And building the gender lens market is taking some time. For example , Pitchbook reports that less than 3% of global venture capital (VC) went to women founders. And according to “The 2020 European VC Female Founders Dashboard”:
“Venture capital funding overall has surged in recent years, but the numbers haven’t leapt forward for female founders at the same pace. Last year, companies founded solely by women garnered just 1.1% of the total capital invested in venture-backed startups in Europe.”
The COVID Catapult
The number of gender lens funds is growing significantly. The Project Sage 3.0 report from Catalyst at Large and the Wharton Social Impact Initiative (WSII) counted 138 funds investing capital through a gender lens, a nearly 59% increase from the 87 funds in Project Sage 2.0 in 2019, and an 138% increase from the 58 funds in the initial Project Sage report in 2017.
“One could argue that there has never been a time where impact was such a universal priority,” co-authors Sandi M. Hunt and Suzanne Biegel write. “From global health to racial equity, from protests to investing, people are calling for and making change.”
The geographical diversity of gender lens funds is moving in the right direction, according to Hunt and Biegel:
“In the original 2017 Project Sage, approximately 80% of reported investments were U.S.-focused. Now, Project Sage 3.0 showed that 38.1% reported North America as their investment target geography (this does not include the global funds). This demonstrates an increase in the diversity of targeted investment geography, with significant focus on regions including Asia, sub-Saharan Africa, and Latin America.”
There is also something of a silver lining within that gloomy Pitchbook stat about firms with women-only founders attracting just 1.1% of VC funds in Europe last year:
“The first three quarters of 2020 marked the first time since 2008 that female-only founded companies secured more than 2% of total European venture capital. Annual percentages have hovered between 0.8% and 1.7% over the past decade.”
But remarkably, the total for 2019 was surpassed in just the third quarter of 2020.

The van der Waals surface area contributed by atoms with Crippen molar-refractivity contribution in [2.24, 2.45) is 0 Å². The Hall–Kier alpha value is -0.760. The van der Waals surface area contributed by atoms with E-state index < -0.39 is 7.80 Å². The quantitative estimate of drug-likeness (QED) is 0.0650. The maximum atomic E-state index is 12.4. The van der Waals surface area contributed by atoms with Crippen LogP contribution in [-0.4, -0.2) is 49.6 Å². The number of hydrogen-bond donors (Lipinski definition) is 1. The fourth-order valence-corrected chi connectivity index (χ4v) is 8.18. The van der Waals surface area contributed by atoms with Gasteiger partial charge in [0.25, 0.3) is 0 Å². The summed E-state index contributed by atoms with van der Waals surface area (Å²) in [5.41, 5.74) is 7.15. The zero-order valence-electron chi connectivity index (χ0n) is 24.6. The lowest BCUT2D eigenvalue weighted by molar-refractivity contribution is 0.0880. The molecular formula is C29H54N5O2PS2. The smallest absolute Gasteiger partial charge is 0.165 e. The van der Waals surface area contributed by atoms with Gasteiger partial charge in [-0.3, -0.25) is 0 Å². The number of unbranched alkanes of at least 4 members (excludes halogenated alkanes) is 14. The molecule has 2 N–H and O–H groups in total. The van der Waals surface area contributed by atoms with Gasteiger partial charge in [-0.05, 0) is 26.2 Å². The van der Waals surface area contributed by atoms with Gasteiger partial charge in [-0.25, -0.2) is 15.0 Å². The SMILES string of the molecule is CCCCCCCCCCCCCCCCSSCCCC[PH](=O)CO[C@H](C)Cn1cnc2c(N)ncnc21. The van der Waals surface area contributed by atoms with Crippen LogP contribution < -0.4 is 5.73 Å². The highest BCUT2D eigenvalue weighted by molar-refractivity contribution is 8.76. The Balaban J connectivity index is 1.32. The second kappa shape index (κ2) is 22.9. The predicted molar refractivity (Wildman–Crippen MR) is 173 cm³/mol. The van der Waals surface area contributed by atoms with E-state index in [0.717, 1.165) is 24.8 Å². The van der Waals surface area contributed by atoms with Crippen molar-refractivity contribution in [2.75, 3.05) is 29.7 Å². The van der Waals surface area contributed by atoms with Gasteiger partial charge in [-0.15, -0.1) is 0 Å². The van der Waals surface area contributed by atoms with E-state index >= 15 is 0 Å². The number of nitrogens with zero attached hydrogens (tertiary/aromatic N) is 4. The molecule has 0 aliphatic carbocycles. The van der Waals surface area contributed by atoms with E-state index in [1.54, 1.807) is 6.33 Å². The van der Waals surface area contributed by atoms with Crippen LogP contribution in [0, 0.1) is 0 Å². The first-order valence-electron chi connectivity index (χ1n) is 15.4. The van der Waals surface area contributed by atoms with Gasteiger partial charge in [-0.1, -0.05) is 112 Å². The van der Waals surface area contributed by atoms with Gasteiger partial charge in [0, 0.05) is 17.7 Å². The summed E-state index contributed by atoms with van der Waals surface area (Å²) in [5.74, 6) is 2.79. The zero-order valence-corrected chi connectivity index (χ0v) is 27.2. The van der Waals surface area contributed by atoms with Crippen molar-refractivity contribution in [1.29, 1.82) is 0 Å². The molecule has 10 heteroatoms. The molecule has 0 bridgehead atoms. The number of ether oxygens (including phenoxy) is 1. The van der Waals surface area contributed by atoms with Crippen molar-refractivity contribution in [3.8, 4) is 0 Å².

3. Women in Tech
The Status Quo
“Historically, there are too few women in tech (about 25% in the US, and 22% in Sweden), and the number is growing less than half a percent annually.” — Erica Pretorius and Duncan Stewart, CFA, Deloitte Canada
Sexual harassment in the workplace has often sabotaged women in tech. Stewart and Pretorius point out:
“According to a survey conducted in February and March of 2020 (recent, but reflecting pre-pandemic experiences) sexual harassment of women in tech is still a severe issue. Half of women (48%) reported experiencing harassment of various kinds.”
But guess what?
“The top four locations of harassment (sexual, but other kinds of harassment too) in the survey were all in the physical world, rather than the virtual world.”
The COVID Catapult
The work from home (WFH) arrangement is one of the biggest pandemic-driven global phenomenons. It has its pros and cons, but for many women. that additional flexibility around work is a good thing. Ericsson vice president Jenny Lindqvist believes that WFH could lead to transformative change for women in tech:
“Could the wider acceptance and adoption of remote working get more women to build a career in technology? Whilst it doesn’t eradicate the barriers between women and the sector, it might be, at the very least, a step in the right direction. For women previously struggling to access more senior roles in ICT due to commitments at home, perhaps greater working flexibility could be exactly what they need.”
Deloitte’s annual survey of Technology Fast 50 CEOs found the COVID-19 pandemic was the greatest challenge facing Canadian businesses in 2020. But there were some extraordinarily positive statistics for women. These included:
- Women made up more than 41% of applicants to Fast50 jobs this year. In 2019, they were only 16%.
- 37% of companies reported at least 41% of new hires are women this year. Last year, it was only 21%.
- 44% of companies said 31% of their 2020 leaders are women. That’s up from the 31% of companies who said this last year.
- 86% of respondents believe inclusion in the workplace is among the top three strategic drivers of company success. That’s a 6 percentage point improvement from 2019.